It’s not even clear that Moscow could get Sapega out if Putin wanted to release her. Sapega’s mother appealed to Putin, asking to facilitate access for diplomats and lawyers to see her daughter on Tuesday.
Lukashenko—who has been in power since 1994, six years longer than Putin—threw a pro-Russian presidential rival in jail last year after he emerged as a real threat. Viktor Babaryko, who was the head of the local Kremlin-controlled Gazprom banking subsidiary until he entered politics, denied being a Russian stooge but had close ties in Moscow.
In February, Lukashenko said he “wanted to spit” on Babaryko after months of protests against his regime had been repressed with Putin’s help. “Putin cannot pull his own Babaryko out of the Belarusian prison, what to say about Protasevich,” said the editor-in-chief of the independent radio Echo of Moscow, Aleksey Venediktov, on Telegram.
Putin must figure out how best to control an unruly ally.
“This is one of the situations, when the Kremlin does not know what words to use. Lukashenko has turned both Belarus and its successful Belarusian airline, Belavia, into pariahs,” said Olga Bychkova, a Moscow-based political analyst.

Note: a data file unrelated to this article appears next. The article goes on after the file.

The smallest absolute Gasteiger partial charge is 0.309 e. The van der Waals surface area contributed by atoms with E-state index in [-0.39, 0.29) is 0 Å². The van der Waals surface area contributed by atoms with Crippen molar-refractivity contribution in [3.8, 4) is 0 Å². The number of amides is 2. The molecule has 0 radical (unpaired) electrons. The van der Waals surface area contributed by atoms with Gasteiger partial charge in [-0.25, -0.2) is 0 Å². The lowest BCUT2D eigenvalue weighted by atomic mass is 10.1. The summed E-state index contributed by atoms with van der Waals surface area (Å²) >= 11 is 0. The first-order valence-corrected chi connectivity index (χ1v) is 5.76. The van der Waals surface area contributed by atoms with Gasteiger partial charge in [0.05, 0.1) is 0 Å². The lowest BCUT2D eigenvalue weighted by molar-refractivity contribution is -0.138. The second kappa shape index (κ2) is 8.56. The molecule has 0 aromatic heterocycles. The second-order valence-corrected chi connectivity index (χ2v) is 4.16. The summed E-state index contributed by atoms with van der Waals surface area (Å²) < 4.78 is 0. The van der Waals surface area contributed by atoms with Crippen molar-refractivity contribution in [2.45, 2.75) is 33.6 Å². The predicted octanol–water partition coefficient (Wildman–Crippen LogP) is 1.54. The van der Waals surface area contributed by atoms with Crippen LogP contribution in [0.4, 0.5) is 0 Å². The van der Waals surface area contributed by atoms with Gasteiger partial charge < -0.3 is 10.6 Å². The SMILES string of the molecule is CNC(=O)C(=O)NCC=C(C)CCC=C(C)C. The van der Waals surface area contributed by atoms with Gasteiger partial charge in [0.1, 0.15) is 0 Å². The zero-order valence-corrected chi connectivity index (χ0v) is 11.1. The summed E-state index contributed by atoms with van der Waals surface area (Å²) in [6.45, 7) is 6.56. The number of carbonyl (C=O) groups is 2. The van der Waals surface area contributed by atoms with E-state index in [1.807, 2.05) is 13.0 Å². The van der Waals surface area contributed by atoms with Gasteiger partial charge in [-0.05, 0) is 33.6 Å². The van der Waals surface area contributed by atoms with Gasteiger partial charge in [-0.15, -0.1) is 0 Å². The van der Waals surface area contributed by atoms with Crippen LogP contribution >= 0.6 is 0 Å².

“Moscow cannot send somebody like [Putin henchman Igor] Sechin to rule Belarus, it needs to be a local guy; at the moment they have no alternative,” she told The Daily Beast.
Russian politicians have been debating what to do about the Belarusian leader and his scandalous rule for years—even before he began to lose his grip on the country.
On the surface, Moscow has been doing everything to demonstrate that Lukashenko is a sovereign leader and its closest ally, not an embarrassment. Putin hugged him in front of the cameras and took the Belarusian leader on a ski trip in February, just a few months after Lukashenko had ordered the arrest of 33 Russian soldiers in Minsk. Lukashenko hinted that the Russian mercenaries had been planning to meddle in last August’s Belarusian presidential election, which Lukashenko won with a claimed 80 percent of the vote.
Last month Lukashenko claimed he was being targeted by Western coup-plotters. This time he claimed that the U.S. leadership was planning to assassinate him and his son, and deploy NATO forces to Belarusian territory. Both the FSB, Russia’s Federal Security Service, and the Belarusian KGB issued statements saying there had been a joint special operation to prevent a military coup.
Amid the frenzied reaction to the Ryanair incident, Lukashenko cast around desperately for a fall guy. First he claimed Hamas were somehow involved as they demanded a cease-fire in Gaza, even though a cease-fire in Gaza had already been agreed.